“Literature isn’t innocent. I’ve known that since I was fifteen. And I remember thinking that then, but I can’t remember whether I said it or not, and if I did, what the context was. And then the walk (but here I have to clarify that it wasn’t five of us anymore but three, the Mexican, the Chilean, and me, the other two Mexicans having vanished at the gates of purgatory) turned into a kind of stroll on the fringes of hell.
The three of us were quiet, as if we’d been struck dumb, but our bodies moved to a beat, as if something was propelling us through that strange land and making us dance, a silent, syncopated kind of walking, if I can call it that, and then I had a vision, not the first that day, as it happened, or the last: the park we were walking through opened up into a kind of lake and the lake opened up into a kind of waterfall and the waterfall became a river that flowed through a kind of cemetery, and all of it, lake, waterfall, river, cemetery, was deep green and silent. And then I thought it’s one of two things: either I’m going crazy, which is unlikely since I’ve always had my head on straight, or these guys have doped me. And then I said stop, stop for a minute, I feel sick, I have to rest, and they said something but I couldn’t hear them, I could only see them coming closer, and I realized, I became conscious, that I was looking all around trying to find someone, some witness, but there was no one, we were in the middle of a forest, and I remember I said what forest is this, and they said it’s Chapultepec and then they led me to a bench and we sat there for a while, and one of them asked me what hurt (the word hurt, so right, so fitting) and I should have told them that what hurt was my whole body, my whole being, but instead I told them that the problem was probably that I wasn’t used to the altitude yet, that it was the altitude that was getting to me and making me see things.”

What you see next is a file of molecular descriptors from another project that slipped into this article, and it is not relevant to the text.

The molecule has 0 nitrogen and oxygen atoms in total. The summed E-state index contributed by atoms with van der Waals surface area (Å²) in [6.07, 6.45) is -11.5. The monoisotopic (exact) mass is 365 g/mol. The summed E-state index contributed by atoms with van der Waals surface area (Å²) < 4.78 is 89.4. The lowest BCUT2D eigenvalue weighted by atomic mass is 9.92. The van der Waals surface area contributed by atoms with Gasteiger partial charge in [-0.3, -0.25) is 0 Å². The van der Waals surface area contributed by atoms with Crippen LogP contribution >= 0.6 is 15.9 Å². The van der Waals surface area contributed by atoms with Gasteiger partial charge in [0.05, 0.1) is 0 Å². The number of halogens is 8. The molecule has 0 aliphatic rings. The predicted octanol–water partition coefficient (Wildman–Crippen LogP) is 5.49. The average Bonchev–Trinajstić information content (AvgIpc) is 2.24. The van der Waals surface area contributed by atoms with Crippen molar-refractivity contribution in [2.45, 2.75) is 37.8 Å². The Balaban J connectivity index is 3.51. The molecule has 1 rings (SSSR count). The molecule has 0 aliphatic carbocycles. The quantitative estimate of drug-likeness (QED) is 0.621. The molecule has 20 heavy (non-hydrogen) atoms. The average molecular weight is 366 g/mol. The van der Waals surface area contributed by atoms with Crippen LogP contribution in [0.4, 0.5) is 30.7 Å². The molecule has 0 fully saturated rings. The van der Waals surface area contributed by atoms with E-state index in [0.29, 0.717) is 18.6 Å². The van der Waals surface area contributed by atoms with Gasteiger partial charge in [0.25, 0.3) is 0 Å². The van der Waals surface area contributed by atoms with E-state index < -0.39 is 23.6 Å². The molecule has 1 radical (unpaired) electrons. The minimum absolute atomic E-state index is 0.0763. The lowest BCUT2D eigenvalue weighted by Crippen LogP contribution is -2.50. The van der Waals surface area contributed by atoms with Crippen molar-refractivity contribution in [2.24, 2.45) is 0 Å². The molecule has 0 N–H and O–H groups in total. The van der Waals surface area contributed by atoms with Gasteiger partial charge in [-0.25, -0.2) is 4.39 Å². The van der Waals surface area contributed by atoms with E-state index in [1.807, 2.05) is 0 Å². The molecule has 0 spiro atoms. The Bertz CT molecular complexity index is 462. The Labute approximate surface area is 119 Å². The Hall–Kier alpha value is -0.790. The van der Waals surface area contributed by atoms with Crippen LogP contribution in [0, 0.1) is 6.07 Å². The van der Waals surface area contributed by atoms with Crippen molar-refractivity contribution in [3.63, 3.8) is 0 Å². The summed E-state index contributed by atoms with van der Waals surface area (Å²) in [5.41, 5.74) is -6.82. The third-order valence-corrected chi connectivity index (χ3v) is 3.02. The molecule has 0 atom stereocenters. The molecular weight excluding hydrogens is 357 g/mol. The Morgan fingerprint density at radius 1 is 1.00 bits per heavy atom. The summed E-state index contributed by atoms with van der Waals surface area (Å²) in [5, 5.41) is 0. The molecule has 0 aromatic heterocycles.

— Roberto Bolaño, from The Savage Detectives, trans. Natasha Wimmer. 

from Dissed and Dismissed, 2013. Link.

The Last Love Song of Pedro J. Lastarria, Alias “El Chorito”

South American in Gothic land,
This is my farewell song
Now that hospitals race through
Breakfasts and teatimes
With an insistence I can
Only attribute to death.
The thoroughly studied
Sunsets have ended,
The amusing games leading